A cautionary tale of obsession and what it can cost tells of three generations whose devotion to sailing holds them together until it sunders them.
Through the first-person voice of middle son Josh and smooth tacking between the present and past, Lynch (Truth Like the Sun, 2012, etc.) charts the shifting fortunes of the Johannssen family. Gramps, known as Grumps, and his son, Bobo Jr., design sailboats in the Pacific Northwest, where the son is a racing legend. His wife, a physics teacher, explains the science of wind and water to their three children, while he bullies them into mastering everything else from stem to stern. The eldest, Bernard, and Josh become accomplished sailors, but little sister Ruby is possessed of marine magic. When she inexplicably scuttles her chances for a spot in the Olympics, however, it’s clear there are cracks in the Johannssen crew. Ruby will abandon sailing for volunteer work on a hospital ship off Africa; Bernard heads out to sea solo and a gypsy life partly supported by illegal butterfly sales. The Bobos run their boat business into trouble, and Mom emerges from a decade of work on a 150-year-old math riddle unsure if she should submit her solution. Josh remains close to home, working in a boatyard and living in a marina on one of his family’s designs. No longer a competitive sailor, he still keeps a mental log of the Johannssens’ past glories and recent struggles. The book’s present concerns his eccentric co-workers and neighbors, including one named Noah who provides comic counterpoint on familial harmony in the animal kingdom with a Morgan Freeman imitation and quotes from the voice-over of March of the Penguins. Josh’s marina life and computer dates offer glimpses of an alternative family amid his father’s push to bring the clan together for one last race.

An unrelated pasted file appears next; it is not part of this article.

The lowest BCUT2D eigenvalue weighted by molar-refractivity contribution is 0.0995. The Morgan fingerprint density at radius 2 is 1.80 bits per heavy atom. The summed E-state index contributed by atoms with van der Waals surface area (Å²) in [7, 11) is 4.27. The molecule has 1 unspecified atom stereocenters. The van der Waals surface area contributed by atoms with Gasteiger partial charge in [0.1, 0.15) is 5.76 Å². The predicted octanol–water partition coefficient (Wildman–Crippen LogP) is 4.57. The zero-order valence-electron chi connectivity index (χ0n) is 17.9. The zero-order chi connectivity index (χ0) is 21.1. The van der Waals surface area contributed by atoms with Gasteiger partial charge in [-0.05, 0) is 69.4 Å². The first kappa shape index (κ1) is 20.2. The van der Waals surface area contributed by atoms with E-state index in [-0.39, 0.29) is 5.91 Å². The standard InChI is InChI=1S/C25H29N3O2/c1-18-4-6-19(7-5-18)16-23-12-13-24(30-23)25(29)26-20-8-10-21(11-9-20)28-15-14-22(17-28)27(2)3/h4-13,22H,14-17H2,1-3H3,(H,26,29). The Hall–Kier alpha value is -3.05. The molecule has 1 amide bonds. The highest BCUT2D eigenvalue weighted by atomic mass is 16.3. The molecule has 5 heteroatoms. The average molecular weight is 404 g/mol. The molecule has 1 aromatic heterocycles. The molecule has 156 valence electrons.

Lynch dissects an uncommon family with, after all, more than one thing in common in a highly readable tale.